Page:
“I wanted this car. I wanted one this color, I know they didn’t make many, and this one had so few miles on it and was in perfect stock condition.”

Unlike his first tan Mustang, the convertible has remained mostly untouched. At some point in its life, the car had its black convertible top replaced, but otherwise, it was a 64,000-mile original car.

“I stumbled on it because of the other car I have,” Duetscher said. “The hatchback that matches it, I’ve had for about 18 years. When I bought that one, it was white. It’s also an ’84, and when I opened up the hood, it was tan underneath. When I restored that car, I [returned] it back to tan, and when I saw this one I had to have it because it matched!

“I think they’re cool, and if I could ever find a tan turbo one, I’d buy that, too.”

There are plenty of 1984 Mustang GTs around wearing colors like Black, Oxford White, Bright Red, Light Cadet Blue and Bright Copper, but Duetscher has found the tan color to be a never-ending topic of conversation. When strangers approach him at car hobby events, he knows where the conversation will begin.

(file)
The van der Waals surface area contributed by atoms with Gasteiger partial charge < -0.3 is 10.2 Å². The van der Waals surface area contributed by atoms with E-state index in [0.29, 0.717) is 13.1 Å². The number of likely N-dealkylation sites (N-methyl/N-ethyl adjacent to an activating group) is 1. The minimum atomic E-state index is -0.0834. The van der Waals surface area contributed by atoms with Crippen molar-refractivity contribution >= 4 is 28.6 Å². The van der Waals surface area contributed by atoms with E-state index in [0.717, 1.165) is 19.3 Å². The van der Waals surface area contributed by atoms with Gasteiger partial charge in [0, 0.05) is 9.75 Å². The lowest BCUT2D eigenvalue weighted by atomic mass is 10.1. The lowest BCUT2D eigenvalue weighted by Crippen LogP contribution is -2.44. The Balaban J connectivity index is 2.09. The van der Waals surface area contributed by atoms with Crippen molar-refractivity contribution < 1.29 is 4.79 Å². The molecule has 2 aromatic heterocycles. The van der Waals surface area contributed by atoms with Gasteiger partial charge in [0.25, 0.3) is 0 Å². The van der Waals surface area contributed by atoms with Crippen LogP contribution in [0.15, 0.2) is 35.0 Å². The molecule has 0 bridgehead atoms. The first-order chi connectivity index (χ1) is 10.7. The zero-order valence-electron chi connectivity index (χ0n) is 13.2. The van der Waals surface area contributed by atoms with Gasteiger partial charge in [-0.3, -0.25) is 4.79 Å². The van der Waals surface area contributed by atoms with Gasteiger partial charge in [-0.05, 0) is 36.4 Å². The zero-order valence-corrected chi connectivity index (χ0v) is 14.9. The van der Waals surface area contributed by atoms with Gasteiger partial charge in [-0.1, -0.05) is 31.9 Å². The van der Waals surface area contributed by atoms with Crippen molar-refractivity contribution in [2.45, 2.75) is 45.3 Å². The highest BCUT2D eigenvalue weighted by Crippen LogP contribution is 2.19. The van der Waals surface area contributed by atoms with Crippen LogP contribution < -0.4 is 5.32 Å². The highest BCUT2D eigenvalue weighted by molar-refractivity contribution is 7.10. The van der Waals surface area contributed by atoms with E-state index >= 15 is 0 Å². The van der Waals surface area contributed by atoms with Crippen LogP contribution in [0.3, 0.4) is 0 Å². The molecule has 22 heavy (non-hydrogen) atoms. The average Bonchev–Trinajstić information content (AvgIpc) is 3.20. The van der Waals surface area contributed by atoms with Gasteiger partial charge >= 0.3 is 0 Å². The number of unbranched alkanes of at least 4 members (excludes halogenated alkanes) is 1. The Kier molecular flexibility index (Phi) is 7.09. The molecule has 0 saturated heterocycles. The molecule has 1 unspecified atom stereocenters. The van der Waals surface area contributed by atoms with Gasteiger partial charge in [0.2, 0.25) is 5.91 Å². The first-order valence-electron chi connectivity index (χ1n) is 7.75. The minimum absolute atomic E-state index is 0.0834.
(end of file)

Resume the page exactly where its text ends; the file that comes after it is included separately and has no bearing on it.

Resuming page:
“Yeah, I get a lot of comments about the color. I get everything from, ‘I can’t stand it,’ to ‘That’s really cool.’” he said. “I love the car, so I don’t really get too excited about [criticism]. But I do get a lot of comments.”

Duetscher certainly isn’t alone in his affection for his Fox-body Mustangs. The body style debuted in 1979 and was still going strong in 1984, when the Ford pony car celebrated its 20th birthday. As it had 20 years earlier, the Mustang appealed to a wide range of buyers, and it had a lot to offer at a variety of price points.

For buyers who were on a tight budget, the LX tier offered four-cylinder coupes and hatchbacks that could be had for less than $8,000. The GT package brought a standard 175-hp 302-cid (5.0-liter) V-8, or a fuel-injected version that delivered 165 hp. The go-fast crowd could really get cooking with the freshly introduced SVO, which featured better handling and stopping capabilities and the turbo-charged inline four-cylinder that was also rated at 175 hp. At well over $15,000, the price tag on the SVOs was tough to swallow even for die-hard Mustang lovers, and only 4,508 were built.